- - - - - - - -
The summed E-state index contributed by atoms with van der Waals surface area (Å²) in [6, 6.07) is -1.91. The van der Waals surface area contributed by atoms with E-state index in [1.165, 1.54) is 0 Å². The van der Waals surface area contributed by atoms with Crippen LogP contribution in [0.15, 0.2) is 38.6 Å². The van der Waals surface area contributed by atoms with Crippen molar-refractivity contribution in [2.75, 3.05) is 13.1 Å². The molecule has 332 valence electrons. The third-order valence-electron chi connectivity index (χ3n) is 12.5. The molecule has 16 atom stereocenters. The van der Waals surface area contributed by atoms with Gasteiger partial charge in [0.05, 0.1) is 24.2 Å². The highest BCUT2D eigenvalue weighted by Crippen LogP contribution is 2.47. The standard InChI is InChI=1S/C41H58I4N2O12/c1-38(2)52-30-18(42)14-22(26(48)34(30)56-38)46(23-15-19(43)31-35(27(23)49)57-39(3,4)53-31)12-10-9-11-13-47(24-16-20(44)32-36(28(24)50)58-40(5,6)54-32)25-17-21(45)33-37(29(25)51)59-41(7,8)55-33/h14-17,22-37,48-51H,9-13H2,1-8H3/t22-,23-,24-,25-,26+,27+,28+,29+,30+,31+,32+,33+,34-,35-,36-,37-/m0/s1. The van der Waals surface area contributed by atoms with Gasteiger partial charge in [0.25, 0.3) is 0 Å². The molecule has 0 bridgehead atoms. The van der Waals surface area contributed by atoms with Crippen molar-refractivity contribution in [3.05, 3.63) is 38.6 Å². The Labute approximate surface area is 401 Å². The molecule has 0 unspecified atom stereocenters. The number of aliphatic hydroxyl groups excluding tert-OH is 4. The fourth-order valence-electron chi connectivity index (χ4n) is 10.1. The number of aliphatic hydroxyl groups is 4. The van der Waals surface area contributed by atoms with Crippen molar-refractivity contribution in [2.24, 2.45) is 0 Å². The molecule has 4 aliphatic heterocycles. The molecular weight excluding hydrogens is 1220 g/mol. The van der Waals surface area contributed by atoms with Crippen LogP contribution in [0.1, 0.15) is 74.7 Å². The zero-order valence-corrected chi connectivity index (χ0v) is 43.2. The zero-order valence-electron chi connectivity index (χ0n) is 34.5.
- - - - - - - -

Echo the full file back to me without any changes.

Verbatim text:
The summed E-state index contributed by atoms with van der Waals surface area (Å²) in [6, 6.07) is -1.91. The van der Waals surface area contributed by atoms with E-state index in [1.165, 1.54) is 0 Å². The van der Waals surface area contributed by atoms with Crippen LogP contribution in [0.15, 0.2) is 38.6 Å². The van der Waals surface area contributed by atoms with Crippen molar-refractivity contribution in [2.75, 3.05) is 13.1 Å². The molecule has 332 valence electrons. The third-order valence-electron chi connectivity index (χ3n) is 12.5. The molecule has 16 atom stereocenters. The van der Waals surface area contributed by atoms with Gasteiger partial charge in [0.05, 0.1) is 24.2 Å². The highest BCUT2D eigenvalue weighted by Crippen LogP contribution is 2.47. The standard InChI is InChI=1S/C41H58I4N2O12/c1-38(2)52-30-18(42)14-22(26(48)34(30)56-38)46(23-15-19(43)31-35(27(23)49)57-39(3,4)53-31)12-10-9-11-13-47(24-16-20(44)32-36(28(24)50)58-40(5,6)54-32)25-17-21(45)33-37(29(25)51)59-41(7,8)55-33/h14-17,22-37,48-51H,9-13H2,1-8H3/t22-,23-,24-,25-,26+,27+,28+,29+,30+,31+,32+,33+,34-,35-,36-,37-/m0/s1. The van der Waals surface area contributed by atoms with Gasteiger partial charge in [0.25, 0.3) is 0 Å². The molecule has 0 bridgehead atoms. The van der Waals surface area contributed by atoms with Crippen molar-refractivity contribution in [3.05, 3.63) is 38.6 Å². The Labute approximate surface area is 401 Å². The molecule has 0 unspecified atom stereocenters. The number of aliphatic hydroxyl groups excluding tert-OH is 4. The fourth-order valence-electron chi connectivity index (χ4n) is 10.1. The number of aliphatic hydroxyl groups is 4. The van der Waals surface area contributed by atoms with Crippen molar-refractivity contribution in [2.24, 2.45) is 0 Å². The molecule has 4 aliphatic heterocycles. The molecular weight excluding hydrogens is 1220 g/mol. The van der Waals surface area contributed by atoms with Crippen LogP contribution in [0.1, 0.15) is 74.7 Å². The zero-order valence-corrected chi connectivity index (χ0v) is 43.2. The zero-order valence-electron chi connectivity index (χ0n) is 34.5.